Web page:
It’s not often one finds a period film born of reverent, deeply researched cinephilia that is also a rip-roaring slapstick comedy suitable for the whole family, but the utterly adorable “Talking the Pictures” fits just that double bill. Directed with supremely good-natured verve by Suo Masayuki, who worked a similarly lovable if slightly more grown-up groove in 1996 with international hit “Shall We Dance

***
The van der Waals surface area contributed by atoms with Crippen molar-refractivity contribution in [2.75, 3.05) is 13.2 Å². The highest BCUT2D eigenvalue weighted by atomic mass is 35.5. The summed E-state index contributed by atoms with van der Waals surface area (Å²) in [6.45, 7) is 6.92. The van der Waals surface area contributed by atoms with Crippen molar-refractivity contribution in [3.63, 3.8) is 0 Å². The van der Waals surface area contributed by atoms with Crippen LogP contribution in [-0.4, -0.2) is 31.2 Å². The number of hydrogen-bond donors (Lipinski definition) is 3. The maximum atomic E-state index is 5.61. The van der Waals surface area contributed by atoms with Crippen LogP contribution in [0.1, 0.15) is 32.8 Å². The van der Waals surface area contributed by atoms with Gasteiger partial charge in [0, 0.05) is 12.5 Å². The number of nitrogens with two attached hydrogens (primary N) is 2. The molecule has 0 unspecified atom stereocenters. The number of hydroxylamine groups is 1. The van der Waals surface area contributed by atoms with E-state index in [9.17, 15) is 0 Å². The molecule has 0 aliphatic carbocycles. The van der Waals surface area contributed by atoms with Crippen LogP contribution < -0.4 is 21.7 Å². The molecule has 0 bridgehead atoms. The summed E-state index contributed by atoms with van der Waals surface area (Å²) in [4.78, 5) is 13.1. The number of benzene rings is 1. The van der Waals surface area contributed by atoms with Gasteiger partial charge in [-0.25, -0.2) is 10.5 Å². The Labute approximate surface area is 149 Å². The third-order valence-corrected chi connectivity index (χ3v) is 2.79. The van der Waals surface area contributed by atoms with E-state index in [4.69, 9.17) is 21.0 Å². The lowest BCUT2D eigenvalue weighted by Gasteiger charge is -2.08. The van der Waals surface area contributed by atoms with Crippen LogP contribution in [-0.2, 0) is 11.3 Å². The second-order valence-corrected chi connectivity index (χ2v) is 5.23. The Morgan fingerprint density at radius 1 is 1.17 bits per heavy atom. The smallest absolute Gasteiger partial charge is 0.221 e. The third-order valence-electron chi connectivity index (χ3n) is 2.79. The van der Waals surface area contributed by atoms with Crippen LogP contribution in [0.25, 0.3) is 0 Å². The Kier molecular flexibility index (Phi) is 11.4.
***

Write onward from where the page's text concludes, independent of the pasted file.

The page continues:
?,” it’s a loopy caper inspired by, of all arcane things, the Japanese tradition of benshi — live narrators of silent films who became regional celebrities in their own right. As colorfully designed and meticulously costumed a re-creation of early-20th-century, small-town Japan as you will find in any more grandiose genre, it’s equally.
Umeko and Shuntaro meet first as mischievous children — Umeko the lonely, cute-as-a-button daughter of an itinerant prostitute and Shuntaro a rambunctious local scamp staying just out of the grasp of his mustachioed police officer nemesis.